There are promising plans for the remains of one of the greatest landmarks in British motoring history. We spoke to Brooklands Museum about the future, and considered the circuit’s past in the company of our Founder Editor Bill Bodily, who witnessed much of what went on at first hand. . .
Imagine just for a moment. You arrive at a midweek British Touring Car Championship test session at for argument’s sake, Brands Hatch. Ignoring the public car parks, you thread your company Cavalier straight into the paddock, heading for the pit lane entrance, where a man stands by the gate. Rather than blocking your way, he leans into the car, smiles, accepts your El note and waves you out onto the circuit, where Paul Radisich and Gabriele Tarquini are trading fastest lap times, around the 46.5s mark . . .
An absurd notion, of course. Nowadays, possession of a racing car is no guarantee that you’ll be allowed to test at a registered circuit. No, you need a competition licence, and for that you need to have met certain requirements at a specialist racing school, not to mention medical certificates.
But it wasn’t always thus. Bill Boddy fell in love with Brooklands as a teenager. He’d learned all about the circuit, built by HF Locke King in 1907, through the pages of The Autocar. and he paid his first visit in 1926, more by accident than design. “I walked there — from south London! I was with a friend, the son of lack Hobbs, the test cricketer. We’d got as far as Esher and saw a little signpost for Brooklands. 1 said that we had to carry on. It was only another eight miles . . It was dusk by the time we got there, but nobody stopped us so we walked in and watched the last aeroplane land. Then we checked and found that we just had enough money between us to buy a couple of third class train tickets to Clapham Junction to get back.”
It was possible to do rather more than walk in, too. “You know, anyone could take a car round for 10 bob. Well, my mother was always quite keen to please me and she hired a car one day, an Armstrong Siddeley 14 landaulette, complete with chauffeur, and asked me where 1 thought we ought to go. ‘Well mother,” I said, “I think Weybridge was anybody under age in the car, You just went out.”
As Bill discovered later, when an acquaintance was blasting around on a Cotton-Biackburne motorcycle at six in the evening, oblivious to all around him, the officials were more prone to agitation if they were unable to lock up at the prescribed time of half-past five . .
His first visit to a race meeting came in 1927, aged 14. “I remember very clearly seeing a Thomas Special at my first meeting. I never saw Parry Thomas race he died in March that year at Pendine — but there was a Thomas Special being driven by Purdy. He was racing against a Vauxhall driven by Cobb. It was a 100-mile race, and they had this terrific ding-dong until the Thomas broke a back spring. The Vauxhall won, and that was the first exciting thing recall. After that, I came down every time that I could. “It was always open, that’s the thing. You could test road cars there. I used to go down during the week, just to see what was going on. I’d nip back to my digs up the Kingston bypass and then return again in the afternoon. I once even went down on Boxing Day when someone asked me if I’d like to test his Palmer Special. It was pouring down. I went down in my Austin 7. I saw one figure, waiting around, to refuel any aeroplanes that gents might want to fly home in, but nobody else. . .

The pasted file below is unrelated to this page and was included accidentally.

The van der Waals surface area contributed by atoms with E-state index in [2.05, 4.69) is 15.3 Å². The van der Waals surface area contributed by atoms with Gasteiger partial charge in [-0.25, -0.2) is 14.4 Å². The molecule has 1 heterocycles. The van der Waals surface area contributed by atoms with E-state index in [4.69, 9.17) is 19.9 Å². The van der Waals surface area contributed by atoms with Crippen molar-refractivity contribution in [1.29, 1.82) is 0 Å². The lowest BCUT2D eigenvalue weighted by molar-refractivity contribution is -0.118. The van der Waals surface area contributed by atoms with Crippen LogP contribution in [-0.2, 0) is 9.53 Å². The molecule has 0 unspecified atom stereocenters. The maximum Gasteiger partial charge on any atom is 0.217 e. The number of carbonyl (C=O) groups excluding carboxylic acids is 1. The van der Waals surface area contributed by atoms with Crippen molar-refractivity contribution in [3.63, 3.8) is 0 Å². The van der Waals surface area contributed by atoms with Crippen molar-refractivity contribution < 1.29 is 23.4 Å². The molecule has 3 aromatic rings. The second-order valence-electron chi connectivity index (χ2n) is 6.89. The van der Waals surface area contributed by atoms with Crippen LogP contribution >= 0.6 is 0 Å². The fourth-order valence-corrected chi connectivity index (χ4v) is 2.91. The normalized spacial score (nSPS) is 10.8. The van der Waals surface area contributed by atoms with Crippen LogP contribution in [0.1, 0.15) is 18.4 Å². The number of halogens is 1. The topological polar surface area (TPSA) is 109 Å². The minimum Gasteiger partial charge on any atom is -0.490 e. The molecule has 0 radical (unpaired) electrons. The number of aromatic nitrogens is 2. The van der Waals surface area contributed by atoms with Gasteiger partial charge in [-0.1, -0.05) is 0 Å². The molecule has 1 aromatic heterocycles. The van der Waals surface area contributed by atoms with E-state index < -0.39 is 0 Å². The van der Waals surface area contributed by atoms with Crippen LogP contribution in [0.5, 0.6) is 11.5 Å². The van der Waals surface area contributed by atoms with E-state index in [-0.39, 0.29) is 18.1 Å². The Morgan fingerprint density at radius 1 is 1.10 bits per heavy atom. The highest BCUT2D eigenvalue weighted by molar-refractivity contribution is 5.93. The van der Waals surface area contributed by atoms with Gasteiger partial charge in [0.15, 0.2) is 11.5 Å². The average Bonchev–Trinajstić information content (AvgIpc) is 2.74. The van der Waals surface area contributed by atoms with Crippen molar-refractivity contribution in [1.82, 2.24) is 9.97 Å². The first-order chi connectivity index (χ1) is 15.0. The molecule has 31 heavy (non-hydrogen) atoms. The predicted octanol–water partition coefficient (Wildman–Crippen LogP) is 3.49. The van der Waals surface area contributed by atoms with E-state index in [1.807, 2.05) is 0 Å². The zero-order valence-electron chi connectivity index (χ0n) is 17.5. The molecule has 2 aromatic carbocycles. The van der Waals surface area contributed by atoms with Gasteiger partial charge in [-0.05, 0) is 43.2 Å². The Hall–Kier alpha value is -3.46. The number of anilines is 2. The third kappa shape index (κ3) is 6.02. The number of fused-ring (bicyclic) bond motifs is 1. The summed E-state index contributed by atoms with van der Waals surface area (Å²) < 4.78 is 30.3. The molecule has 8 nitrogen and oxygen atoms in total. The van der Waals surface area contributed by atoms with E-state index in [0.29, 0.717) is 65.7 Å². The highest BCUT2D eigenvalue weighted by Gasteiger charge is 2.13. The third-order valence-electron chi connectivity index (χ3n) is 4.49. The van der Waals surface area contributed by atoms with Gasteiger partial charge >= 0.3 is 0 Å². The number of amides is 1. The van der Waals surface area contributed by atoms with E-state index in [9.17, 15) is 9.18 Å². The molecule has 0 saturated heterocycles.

“The first car I went round in would have been a road test car of some sort, a Frazer Nash or perhaps an MG. I used to do the figures for MOTOR SPORT there. I did the standing starts with a friend, and they had the braking distances, kilometre and mile posts to use as references. But the parameters were different then; 0-50 in 10 seconds was terrific. In fact it was probably 10-50, as we used to do rolling starts to save the clutch.
“Generally, there was a marvellous atmosphere, something going on all the time. People testing cars, people tuning cars, motorcyclists running around. It was really something of a gentlemen’s estate, where you just happened to have motor racing as well. What more could you want? in the ’20s there were dances on Sundays, although no races (a sharp contrast to modern practice), but it was open the rest of the time.”
Bill’s relationship with the circuit was cemented further whilst he was still working as a freelance writer, in the mid 1930s. “One week, I saw an article ;in The Autocar, written by a racing driver called Gordon Brettell. He was complaining about Brooklands, saying it’s out of date, you can’: see properly, they charge too much, the food’s no good. Actually, he was about 80 per cent right, but I thought if I was clever I could write a counter-article, saying ‘Brooklands is alright’. The next week, the gateman at Brooklands stopped me when i turned up, and said that the clerk of the course wanted to see me in his office. He’d been reading The Autocar and he wanted to find out who WB was. He said that what I’d written was just the shot in the arm Brooklands needed.
He asked me what sort of pass I was wearing, and when I said a ‘day pass’ he said ‘You don’t want that. You want one of these’ — a season pass. He said if I ever wanted to bring friends in or to take a car on is rather nice . . . ‘, and of course when we got there I said ‘Why don’t we go and look at Brooklands. — and I knew that you could go around for JO bob. The chauffeur said that he shouldn’t, but, being gallant, he did. I don’t remember whether you had to sign a blood chit, but there was no fuss at all. They just said ‘Look, go in that direction and if you break down there are bays. Try to get the car into one of those. Whatever you do. don’t turn back .. , But this was an official practice session! So young Boddy was there with his box brownie camera, and when we got a puncture after about 500 yards I got out and started taking pictures of racing cars. They didn’t even check to see if there the track. I was free to do so. I didn’t like to tell him that my Austin 7 wouldn’t do more than 45 mph. .”